Home Stories, 1990, Matthias Müller

Reframing the Dream Factory

Home Stories Matthias Müller. DE 1990, 16mm, color, 6 min
Western Sunburn Karl Lemieux. CA, 2007, DCP (von 16mm), color and bw, 10 min
passage à l'acte Martin Arnold. AT, 1993, 16mm, bw, 12 min
Gerdi, zločesta vještica Ljubomir Šimunić. YU, 1973–76, DCP (von 8mm), color, 10 min*
Rose Hobart Joseph Cornell. US, 1936, 16mm, color, 20 min
Papillon d'amour Nicolas Provost. BE, 2003, DCP, bw, 4 min
Last Tango in Paris Miodrag Milošević. YU, 1983, DCP (von 16mm), color, 21 min*
Dichtung und Wahrheit Peter Kubelka. AT, 2003, 35mm, color, 13 min
la petite illusion Michaela Schwentner. AT, 2006, DCP, color, 4 min
Classical fiction features, whether from the Hollywood factory or elsewhere, usually tell their stories along familiar lines. Often they reinforce the myths of the respective society and cultural systems because they are trying to project the desires of people to repeatedly fulfill the same wishes. On the other hand, avant-garde production using archival material is in opposition to the prevalent stories and their conventional mise-en-scène. As the artists realign the context of images and sounds, they open spaces for contemplation reaching beyond the original meaning and illusionist effect of films. Sometimes it is enough to rework one sequence to bring out the artificiality and social determinism of a character, as in the family breakfast scene reconfigured by Martin Arnold or with the famous excerpt from Rashomon used by Nicolas Provost. The stereotypes found in melodramas and their emotional forms of expression etched into gestures and faces are particularly suited for deconstruction – especially the voyeuristic gaze directed at female stars, like in the works of Matthias Müller and Joseph Cornell. But there is also the option of deliberately frustrating expectations, instead foregrounding painterly or abstract qualities of film and video material, as demonstrated by Western Sunburn, Last Tango in Paris and la petite illusion. The production of commercials is another dream factory: Peter Kubelka purposefully edits outtakes and despite abstaining from aesthetic interventions elevates the material to the level of absurd parody. (Brigitta Burger-Utzer)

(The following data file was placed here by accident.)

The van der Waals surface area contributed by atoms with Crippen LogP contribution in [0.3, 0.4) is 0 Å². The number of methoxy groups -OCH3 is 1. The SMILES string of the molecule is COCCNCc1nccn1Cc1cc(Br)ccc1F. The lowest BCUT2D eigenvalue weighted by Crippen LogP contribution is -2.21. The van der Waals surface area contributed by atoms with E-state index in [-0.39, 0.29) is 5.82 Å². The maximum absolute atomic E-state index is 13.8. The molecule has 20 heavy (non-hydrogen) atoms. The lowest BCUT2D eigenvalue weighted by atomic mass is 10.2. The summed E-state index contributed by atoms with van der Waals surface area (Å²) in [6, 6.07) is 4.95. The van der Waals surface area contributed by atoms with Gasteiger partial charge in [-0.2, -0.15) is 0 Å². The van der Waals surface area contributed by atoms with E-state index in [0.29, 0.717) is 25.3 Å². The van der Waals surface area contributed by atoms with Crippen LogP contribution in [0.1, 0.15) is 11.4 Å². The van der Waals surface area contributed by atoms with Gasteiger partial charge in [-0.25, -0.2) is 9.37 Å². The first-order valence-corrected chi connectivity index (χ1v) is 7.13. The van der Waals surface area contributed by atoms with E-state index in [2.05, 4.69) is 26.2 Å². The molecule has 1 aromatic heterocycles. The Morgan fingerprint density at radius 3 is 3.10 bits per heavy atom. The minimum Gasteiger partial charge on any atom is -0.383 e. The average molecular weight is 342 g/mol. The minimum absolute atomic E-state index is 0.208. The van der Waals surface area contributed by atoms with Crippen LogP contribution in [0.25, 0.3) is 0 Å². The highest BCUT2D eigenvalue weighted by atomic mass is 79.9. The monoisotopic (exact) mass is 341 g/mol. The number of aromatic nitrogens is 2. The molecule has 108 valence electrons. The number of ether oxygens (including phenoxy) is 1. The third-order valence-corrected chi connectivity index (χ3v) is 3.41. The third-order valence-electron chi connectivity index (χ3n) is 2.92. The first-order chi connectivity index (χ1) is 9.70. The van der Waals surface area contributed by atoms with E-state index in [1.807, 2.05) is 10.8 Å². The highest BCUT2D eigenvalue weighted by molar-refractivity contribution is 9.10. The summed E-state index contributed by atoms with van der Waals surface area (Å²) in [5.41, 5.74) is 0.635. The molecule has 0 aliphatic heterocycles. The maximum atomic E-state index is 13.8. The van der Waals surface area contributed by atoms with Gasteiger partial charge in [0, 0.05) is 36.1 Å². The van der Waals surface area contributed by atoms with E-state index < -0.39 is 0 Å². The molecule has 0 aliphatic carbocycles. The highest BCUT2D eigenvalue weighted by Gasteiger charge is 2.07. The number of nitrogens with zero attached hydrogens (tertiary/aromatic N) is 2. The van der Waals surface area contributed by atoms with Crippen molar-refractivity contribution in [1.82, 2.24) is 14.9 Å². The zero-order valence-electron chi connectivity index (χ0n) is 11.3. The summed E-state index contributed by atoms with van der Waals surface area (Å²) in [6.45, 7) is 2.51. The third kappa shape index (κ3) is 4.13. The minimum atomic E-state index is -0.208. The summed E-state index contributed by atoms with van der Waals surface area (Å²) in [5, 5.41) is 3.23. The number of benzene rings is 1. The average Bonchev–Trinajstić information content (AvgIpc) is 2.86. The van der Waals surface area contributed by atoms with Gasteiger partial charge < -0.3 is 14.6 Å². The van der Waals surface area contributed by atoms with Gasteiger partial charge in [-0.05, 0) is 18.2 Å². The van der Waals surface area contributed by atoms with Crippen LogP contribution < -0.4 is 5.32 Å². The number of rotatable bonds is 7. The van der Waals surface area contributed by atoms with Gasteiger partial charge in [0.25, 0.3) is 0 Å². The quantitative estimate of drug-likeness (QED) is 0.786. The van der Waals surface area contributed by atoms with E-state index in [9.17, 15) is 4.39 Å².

*Courtesy of Academic Film Center Belgrade

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